Railyard Arena Deal Dead in Sacramento
In a shock of a New York minute – and that’s how fast this partnership seems to have dissolved – the parties involved in financing Sacramento’s proposed sports and entertainment complex went their separate ways.
This was a quickie divorce with all the accompanying pain and suffering.
And what about the Maloofs? What about the Maloofs? They wanted to leave. Then they wanted to stay. Then they wanted a deal. Then they liked the tentative deal. Then they didn’t like the tentative deal.
Anyone with a memory has to remember last year’s flirtation with Anaheim and has to wonder if relocation isn’t part of a much larger plot. You know? Kill the railyard deal and sprint for the Honda Center?
The Maloofs clearly had issues with the railyard proposal, particularly pertaining to projected revenue streams. They also have become increasingly uncomfortable with the notion of being a major tenant (Anaheim, railyard deal) instead of being an owner/operator of a facility (Power Balance Pavilion). Some local sources are even theorizing that the Maloofs’ preference is to stay put and refurbish Power Balance Pavilion, partly because the league’s increased revenue sharing eases their financial burden.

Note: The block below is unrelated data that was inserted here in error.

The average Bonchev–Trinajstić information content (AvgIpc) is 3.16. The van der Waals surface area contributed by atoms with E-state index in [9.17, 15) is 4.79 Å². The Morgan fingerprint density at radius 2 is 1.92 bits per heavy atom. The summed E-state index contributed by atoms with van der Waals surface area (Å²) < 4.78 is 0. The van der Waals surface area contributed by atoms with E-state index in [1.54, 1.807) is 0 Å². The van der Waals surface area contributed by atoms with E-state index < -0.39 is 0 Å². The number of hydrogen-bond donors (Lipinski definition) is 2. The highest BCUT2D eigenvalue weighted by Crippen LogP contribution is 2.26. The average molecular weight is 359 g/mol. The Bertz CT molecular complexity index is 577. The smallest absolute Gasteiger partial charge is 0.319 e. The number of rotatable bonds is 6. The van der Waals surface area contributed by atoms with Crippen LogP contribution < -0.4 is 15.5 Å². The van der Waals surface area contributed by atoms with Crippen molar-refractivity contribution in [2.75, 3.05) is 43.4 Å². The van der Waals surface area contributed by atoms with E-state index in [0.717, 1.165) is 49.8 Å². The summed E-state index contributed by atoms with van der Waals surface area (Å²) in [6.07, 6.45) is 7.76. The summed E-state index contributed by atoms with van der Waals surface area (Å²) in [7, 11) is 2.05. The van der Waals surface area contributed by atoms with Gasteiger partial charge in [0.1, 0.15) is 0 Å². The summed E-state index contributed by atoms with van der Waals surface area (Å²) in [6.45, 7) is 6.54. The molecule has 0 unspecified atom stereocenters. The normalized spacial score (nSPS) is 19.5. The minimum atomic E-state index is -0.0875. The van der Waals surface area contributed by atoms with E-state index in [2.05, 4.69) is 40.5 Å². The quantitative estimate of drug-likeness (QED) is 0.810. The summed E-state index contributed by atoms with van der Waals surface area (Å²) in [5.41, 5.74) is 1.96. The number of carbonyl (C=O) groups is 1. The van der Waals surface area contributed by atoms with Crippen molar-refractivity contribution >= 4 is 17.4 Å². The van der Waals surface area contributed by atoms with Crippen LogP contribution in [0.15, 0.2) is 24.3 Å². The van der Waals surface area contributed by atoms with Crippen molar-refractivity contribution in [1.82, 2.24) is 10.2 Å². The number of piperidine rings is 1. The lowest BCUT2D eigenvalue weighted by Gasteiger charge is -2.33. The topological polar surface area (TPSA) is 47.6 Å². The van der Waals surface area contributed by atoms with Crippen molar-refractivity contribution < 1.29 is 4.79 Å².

“You can call it (the agreement) anything you want,” the commissioner said during a televised news conference, carefully choosing his words. “And I think it’s fair for the Maloofs to say they don’t want to do it. If they had done that a little simpler, a little earlier and a little more directly, it could have saved a lot of angst and trouble.”